Recently I learned that a well known park in Sacramento called Goethe Park changed its name to River Bend Park. When I asked several different people who know the area what happened I was given several answers. After I did my own research I found a more shocking answer than anything anyone had told me.
But the good news is that the name change resolved the issue to the degree that local parks should not be named after people, no matter how wealthy, who were associated with genocide. When you Google search "Charles Goethe" the first link that comes up is Wikipedia, with a listing that begins "Charles Goethe (1875-1966) was an American eugenicist."
Eugenics was once a growing science in the 1920s that called for reductions in certain ethnic groups as a form of population control. Hitler used the concept during World War II and it turns out Charles Goethe was sympathetic to Hitler’s views, not to mention president of a eugenics association. Goethe was a wealthy real estate developer who helped fund Sac State. Some of the people who could not tell me why the park name changed were at first disturbed that the name changed since they always remembered the park as "Goethe Park." But once they learned the story they preferred to call it "River Bend Park."
The more natural name is fitting since it is located where the river bends and connects with William Pond Park in Carmicheal, via the Harold Richey Bridge. Both parks are extremely beautiful and are stops along the American River bike trail. Since these parks represent a transformation to a new world that is friendly to people and nature, I created a song and video for SacTV about it called "Where the River Bends" set to scenes of River Bend Park.
I can remember in 1996 when Park Plaza changed its name to Caesar Chavez Park, after the founder of the United Farm Workers union. Chavez (1927-1993) had started out as a farm worker himself before rising up in his community and began to organize farm labor in California. He rose to prominence in the 1960s as one of the state’s most respected game changers. This was another instance where a park name change had helped bury some of Sacramento’s shady past.
Plaza Park had originally been founded by John Sutter, who was known to exploit the labor of minorities, as told in the Sacramento history video hosted by Timothy Busfield, called Rising Above: Building the Indomitable City. The name Sutter has become embedded in local history, so it’s difficult to see that name going away.
SacTV.com has been turning the spotlight on natural scenery, more for how certain parks have been upgraded over time and how Sacramentans should cherish these incredibly nice parks. Chavez Park is one of Sacramento’s most active parks for delivering local culture. Beginning April 30 Chavez Park will feature Farmer’s Market through Octocter 30.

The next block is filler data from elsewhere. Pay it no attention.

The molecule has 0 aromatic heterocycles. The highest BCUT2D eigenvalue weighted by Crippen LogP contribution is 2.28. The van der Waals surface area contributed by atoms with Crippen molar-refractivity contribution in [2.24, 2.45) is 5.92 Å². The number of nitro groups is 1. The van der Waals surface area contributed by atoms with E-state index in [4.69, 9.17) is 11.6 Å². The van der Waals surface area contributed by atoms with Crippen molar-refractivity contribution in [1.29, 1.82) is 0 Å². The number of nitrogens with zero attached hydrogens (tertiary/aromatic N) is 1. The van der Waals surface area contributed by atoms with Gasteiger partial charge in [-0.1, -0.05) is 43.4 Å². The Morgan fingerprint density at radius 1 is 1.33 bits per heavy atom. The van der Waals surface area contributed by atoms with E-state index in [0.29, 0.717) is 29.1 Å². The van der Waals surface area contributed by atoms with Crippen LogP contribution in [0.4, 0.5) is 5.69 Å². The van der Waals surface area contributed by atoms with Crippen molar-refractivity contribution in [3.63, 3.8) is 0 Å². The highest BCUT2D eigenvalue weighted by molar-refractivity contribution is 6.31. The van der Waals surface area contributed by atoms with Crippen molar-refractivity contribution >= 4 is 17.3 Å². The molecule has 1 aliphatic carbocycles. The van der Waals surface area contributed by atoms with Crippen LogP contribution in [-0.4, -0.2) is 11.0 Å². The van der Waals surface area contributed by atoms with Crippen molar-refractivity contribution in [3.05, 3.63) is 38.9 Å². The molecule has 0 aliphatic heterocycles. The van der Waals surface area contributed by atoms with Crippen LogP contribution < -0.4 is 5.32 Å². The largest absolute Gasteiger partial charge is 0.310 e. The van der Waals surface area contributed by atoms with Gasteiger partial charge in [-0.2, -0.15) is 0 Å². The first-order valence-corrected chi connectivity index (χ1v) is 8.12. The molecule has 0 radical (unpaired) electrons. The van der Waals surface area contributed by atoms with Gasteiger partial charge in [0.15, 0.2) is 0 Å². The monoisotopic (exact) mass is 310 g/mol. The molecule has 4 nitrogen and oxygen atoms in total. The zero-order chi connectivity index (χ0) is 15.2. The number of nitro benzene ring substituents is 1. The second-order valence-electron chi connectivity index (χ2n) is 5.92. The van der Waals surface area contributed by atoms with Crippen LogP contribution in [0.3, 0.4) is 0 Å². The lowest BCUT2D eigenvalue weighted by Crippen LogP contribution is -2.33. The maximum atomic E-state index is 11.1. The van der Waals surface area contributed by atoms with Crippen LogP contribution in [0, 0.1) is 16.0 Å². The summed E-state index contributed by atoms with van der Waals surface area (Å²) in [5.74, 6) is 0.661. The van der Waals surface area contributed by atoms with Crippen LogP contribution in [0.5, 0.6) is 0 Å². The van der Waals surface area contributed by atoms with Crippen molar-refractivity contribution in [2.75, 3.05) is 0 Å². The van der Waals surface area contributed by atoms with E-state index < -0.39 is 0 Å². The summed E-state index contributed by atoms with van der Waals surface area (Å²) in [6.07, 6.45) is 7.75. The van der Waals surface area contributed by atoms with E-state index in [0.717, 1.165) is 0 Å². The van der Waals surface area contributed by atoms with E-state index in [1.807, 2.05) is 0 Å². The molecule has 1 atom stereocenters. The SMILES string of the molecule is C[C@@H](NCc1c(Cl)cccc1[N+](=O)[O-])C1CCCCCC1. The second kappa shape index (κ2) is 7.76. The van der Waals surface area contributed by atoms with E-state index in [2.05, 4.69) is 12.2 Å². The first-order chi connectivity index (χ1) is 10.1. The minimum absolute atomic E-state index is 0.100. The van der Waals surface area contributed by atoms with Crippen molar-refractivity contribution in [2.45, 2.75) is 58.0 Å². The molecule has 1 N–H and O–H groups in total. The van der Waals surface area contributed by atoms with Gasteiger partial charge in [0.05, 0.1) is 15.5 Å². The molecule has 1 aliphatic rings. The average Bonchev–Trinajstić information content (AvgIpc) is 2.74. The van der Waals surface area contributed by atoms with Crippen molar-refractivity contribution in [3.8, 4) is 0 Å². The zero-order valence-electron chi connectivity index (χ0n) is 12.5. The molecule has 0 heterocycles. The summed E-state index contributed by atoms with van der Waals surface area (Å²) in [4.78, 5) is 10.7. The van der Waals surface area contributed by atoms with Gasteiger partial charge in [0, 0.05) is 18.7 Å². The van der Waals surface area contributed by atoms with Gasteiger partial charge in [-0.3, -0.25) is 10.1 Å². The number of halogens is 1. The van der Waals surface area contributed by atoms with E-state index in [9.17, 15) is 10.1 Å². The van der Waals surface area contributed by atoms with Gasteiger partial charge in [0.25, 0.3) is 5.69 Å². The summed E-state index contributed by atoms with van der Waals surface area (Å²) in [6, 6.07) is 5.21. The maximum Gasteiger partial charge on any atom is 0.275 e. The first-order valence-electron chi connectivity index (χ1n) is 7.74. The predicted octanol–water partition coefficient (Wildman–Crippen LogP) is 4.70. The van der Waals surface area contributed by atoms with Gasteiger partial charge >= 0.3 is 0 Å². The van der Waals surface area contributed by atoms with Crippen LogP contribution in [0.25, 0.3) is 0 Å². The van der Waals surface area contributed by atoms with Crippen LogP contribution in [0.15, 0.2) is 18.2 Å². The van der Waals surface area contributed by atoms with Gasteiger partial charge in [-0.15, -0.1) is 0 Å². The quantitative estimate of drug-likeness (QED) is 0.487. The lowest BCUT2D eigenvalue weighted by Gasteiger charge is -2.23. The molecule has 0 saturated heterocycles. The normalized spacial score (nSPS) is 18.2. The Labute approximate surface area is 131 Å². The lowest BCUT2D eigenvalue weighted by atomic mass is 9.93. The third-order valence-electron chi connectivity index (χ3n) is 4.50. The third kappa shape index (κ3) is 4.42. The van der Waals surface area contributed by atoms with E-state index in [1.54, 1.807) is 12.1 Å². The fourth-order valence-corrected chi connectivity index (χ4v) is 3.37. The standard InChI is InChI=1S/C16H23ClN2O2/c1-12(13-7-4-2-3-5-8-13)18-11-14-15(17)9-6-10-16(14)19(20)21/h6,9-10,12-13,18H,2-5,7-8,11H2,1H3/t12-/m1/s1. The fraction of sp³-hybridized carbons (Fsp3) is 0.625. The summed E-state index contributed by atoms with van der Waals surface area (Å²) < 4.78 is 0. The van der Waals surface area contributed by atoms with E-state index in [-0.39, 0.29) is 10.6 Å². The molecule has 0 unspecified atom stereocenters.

The park will also be the site for the Summer Concert Series, kicking off May 3 with Element of Soul. The concert series will continue through July 26 with the Brodys. Other acts to play throughout the series include Arden Park Roots, Mumbo Gumbo and Mother Hips. Another park to feature concerts has been Fairytale Town at William Land Park, where Jackie Greene performed a few years back. Greene played in Sacramento frequently before becoming a member of the Black Crowes late last year.
Chavez Park is also home to an historic national landmark that may become more significant through time, once America moves deeper into alternative clean energy. At the corner of the park is the California Environmental Protection Agency, a building that received the first certification in the nation for the most important honor of the Leadership in Energy and Environmental Design (LEED) program. California is clearly on the cutting edge of green energy, leading the nation in environmental issues and projects.
At some point, association with environmental protection will become historic, adding to Sacramento’s profile as one of the greenest cities on earth, thanks to all the trees and parks that have been preserved. The more Sacramento promotes itself as a green and culturally friendly city, the faster its economy will likely improve. A huge segment of society wants to gravitate to a more organic evironment. So it’s refreshing that the city and county are working to make our parks reminders of the area’s natural beauty.